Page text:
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Maybe it is mulish stupidity after all


By Scott Bradner, Network World, 05/09/05

Scott Bradner


Three weeks ago I wrote about the U.S. government's efforts to keep the pending electronic passport from being too secure. I still don't know for sure why the government tried so hard to do this, but it's beginning to look like we should apply the old adage "Never ascribe to malice what can be adequately explained by stupidity."


Deputy Assistant Secretary of State Frank Moss spoke on a panel about electronic passports at the Conference on Computers, Freedom & Privacy in mid-April. Security guru Bruce Schneier and Barry Steinhardt, director of the ACLU's Freedom and Technology Program, joined him on the panel. You have to give Moss credit for being willing to come to what was obviously going to be a den of doubters.


Network World sister publication PC World covered the event and provided audio recordings of the talks. Schneier spoke first and focused on putting the issues in context (zipped audio file).


Next came Moss, who said the government had received more than 2,400 comments on the electronic passport proposal (zipped audio file). He did not say, but it's my guess that most of the comments did not much like the proposal. He said that the passports, which are scheduled to be given to U.S. diplomats in August, would not be implemented unless the government was sure that they would be safe. (The government is doing a test drive of its own targets.) He said that the government was looking at a number of options, including building a Faraday cage into the passport to block scanning, but then he reiterated that the passports could only be read by a scanner from a distance of 10 cm. He went on to say: "The idea that you can walk down a hallway in a hotel and pick out the Americans, is quite honestly, poppycock. The same thing goes for the bar in Beirut. These things can only be read at very short distances." I expect Moss is right about the hotel hallway, but expect he is incorrect about the Beirut bar - something that he was about to find out.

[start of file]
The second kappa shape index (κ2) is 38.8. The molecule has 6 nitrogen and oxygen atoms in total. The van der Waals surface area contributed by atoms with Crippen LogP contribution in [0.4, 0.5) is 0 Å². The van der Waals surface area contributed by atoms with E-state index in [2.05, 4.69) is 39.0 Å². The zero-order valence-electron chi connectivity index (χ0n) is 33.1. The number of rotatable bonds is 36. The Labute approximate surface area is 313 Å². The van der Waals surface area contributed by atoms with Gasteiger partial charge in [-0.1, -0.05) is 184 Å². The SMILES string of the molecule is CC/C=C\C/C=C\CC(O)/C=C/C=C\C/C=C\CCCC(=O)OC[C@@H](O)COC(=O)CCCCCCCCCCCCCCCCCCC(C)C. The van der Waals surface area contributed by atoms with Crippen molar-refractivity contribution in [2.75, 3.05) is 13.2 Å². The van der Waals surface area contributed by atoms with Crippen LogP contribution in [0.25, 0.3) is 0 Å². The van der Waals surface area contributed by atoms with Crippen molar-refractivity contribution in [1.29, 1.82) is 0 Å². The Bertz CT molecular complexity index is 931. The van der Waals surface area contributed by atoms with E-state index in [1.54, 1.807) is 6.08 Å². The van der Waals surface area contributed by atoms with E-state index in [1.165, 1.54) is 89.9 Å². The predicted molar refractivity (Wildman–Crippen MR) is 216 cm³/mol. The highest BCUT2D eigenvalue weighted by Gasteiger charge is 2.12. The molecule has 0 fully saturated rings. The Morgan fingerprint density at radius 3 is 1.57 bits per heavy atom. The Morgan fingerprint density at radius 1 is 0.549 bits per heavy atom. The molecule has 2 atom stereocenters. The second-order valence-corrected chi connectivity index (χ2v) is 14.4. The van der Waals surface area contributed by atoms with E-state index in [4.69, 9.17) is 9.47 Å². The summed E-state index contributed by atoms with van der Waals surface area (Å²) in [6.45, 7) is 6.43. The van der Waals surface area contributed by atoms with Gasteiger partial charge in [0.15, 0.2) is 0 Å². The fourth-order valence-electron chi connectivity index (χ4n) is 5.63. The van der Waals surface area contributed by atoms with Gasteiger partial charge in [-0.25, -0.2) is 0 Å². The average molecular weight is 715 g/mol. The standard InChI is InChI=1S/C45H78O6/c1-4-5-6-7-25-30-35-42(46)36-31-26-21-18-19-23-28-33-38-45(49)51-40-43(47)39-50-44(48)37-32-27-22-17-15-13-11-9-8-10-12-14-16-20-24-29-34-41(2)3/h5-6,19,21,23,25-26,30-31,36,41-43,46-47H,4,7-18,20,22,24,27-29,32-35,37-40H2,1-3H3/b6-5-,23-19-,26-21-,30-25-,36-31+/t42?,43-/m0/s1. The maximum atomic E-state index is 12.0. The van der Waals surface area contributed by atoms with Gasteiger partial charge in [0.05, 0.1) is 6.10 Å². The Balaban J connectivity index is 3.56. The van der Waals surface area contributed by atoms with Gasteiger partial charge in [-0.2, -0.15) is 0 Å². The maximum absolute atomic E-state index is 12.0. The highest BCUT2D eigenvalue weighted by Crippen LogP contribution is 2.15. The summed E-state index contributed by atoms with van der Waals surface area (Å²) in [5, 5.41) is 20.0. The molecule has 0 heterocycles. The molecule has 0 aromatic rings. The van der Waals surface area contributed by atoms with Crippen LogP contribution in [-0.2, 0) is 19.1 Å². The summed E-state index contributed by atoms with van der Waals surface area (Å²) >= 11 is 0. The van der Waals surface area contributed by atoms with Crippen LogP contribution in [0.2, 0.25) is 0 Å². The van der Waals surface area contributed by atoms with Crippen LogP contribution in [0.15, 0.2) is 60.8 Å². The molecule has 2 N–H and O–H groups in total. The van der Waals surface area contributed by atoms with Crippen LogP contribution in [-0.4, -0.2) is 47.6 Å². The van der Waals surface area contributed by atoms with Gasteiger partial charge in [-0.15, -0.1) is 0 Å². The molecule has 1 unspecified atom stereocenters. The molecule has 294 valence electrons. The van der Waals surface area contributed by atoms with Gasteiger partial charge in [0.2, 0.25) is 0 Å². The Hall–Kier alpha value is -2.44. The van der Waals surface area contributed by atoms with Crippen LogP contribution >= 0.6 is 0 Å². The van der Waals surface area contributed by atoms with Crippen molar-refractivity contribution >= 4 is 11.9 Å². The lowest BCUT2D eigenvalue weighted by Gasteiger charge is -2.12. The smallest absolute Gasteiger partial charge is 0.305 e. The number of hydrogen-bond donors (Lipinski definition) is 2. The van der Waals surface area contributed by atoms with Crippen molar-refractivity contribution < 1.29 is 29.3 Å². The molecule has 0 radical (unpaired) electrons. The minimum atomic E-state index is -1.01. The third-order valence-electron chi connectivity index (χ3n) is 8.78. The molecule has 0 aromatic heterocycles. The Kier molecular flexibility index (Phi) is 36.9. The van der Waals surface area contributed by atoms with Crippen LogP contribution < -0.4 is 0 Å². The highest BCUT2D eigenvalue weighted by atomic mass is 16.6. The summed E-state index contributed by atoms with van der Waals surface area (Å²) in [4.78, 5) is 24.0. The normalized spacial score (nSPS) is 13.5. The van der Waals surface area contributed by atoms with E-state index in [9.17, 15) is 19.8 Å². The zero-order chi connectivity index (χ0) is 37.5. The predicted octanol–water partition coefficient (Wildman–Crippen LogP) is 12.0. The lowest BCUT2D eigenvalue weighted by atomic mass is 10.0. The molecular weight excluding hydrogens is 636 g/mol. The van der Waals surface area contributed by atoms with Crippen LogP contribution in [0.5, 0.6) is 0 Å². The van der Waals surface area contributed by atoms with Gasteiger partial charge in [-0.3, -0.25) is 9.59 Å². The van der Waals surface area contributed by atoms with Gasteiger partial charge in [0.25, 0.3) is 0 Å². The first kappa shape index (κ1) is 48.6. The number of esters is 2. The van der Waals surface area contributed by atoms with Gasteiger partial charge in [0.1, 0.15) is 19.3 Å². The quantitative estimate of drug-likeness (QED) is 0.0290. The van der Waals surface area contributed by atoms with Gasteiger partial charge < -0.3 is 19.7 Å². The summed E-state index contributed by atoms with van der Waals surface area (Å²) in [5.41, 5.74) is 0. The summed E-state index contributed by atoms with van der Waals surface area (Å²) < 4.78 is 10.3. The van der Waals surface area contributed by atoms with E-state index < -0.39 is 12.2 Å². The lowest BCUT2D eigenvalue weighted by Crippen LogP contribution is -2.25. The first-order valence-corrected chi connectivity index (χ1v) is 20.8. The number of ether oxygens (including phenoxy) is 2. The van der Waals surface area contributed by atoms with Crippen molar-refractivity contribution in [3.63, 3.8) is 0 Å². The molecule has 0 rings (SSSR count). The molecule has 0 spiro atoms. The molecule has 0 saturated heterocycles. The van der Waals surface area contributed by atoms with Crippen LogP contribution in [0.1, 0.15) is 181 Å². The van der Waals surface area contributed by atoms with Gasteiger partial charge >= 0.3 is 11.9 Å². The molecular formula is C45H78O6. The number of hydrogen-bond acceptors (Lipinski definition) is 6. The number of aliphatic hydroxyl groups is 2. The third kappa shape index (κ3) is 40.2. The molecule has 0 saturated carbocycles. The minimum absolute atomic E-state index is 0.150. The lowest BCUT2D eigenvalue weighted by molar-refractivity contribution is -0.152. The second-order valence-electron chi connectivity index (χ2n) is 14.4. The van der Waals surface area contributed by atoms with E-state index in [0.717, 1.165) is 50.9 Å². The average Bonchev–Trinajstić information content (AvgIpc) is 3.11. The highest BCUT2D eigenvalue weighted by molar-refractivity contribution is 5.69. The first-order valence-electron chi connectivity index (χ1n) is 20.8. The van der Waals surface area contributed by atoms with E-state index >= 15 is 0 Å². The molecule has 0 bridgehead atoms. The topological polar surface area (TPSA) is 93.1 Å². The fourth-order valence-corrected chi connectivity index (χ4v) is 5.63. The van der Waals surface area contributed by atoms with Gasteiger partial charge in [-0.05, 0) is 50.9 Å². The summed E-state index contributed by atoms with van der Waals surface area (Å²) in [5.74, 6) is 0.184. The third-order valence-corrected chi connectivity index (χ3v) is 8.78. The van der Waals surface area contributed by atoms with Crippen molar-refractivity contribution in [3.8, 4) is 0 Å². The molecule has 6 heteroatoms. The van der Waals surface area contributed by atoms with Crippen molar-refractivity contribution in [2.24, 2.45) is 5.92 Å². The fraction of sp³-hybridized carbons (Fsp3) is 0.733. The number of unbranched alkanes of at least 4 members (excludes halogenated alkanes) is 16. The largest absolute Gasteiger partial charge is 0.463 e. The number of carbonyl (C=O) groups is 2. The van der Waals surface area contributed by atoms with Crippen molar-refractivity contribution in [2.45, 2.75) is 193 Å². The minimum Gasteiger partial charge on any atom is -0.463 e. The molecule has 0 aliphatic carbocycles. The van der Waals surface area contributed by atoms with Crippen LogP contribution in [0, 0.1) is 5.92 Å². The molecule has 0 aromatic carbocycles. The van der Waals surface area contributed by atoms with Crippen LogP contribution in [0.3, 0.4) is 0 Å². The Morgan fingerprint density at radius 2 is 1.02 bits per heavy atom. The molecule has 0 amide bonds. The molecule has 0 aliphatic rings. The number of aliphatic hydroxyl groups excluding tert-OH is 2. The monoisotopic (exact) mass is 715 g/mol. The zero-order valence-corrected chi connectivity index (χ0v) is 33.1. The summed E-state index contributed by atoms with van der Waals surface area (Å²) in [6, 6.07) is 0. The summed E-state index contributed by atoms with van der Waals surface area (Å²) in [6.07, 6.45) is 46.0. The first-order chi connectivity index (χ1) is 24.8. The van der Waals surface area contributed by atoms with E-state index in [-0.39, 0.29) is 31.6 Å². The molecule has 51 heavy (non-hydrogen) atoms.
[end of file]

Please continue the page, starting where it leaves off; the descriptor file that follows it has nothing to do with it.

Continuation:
Third up on the panel was Steinhardt, who proceeded to give a live demonstration of scanning a passport, which was outfitted with an RFID chip of the type specified in the standard, at a distance of three feet. Moss finally seemed to have paid attention when this was demonstrated in front of him because a few days later, he told Wired News that the government was suddenly "taking a very serious look" at the scanning issue. He didn't say what the result of the serious look might be, but maybe the government will adopt the Basic Access Control standard developed by the same people who developed the rest of the standards for electronic passports. See the paper "Security and Privacy Issues in E-passports" by researchers Ari Juels, David Molnar and David Wagner for an analysis of this and other security issues about e-passports.


So maybe Moss and company just needed to be shown they were wrong - in public - to get them to listen. We will know soon if they learned any lasting lessons.


Disclaimer: Lasting lessons are what places like Harvard are all about but we prefer to not use public embarrassment to get a student's attention. Anyway, the above is my hope, unshared (as far as I know) by the university.


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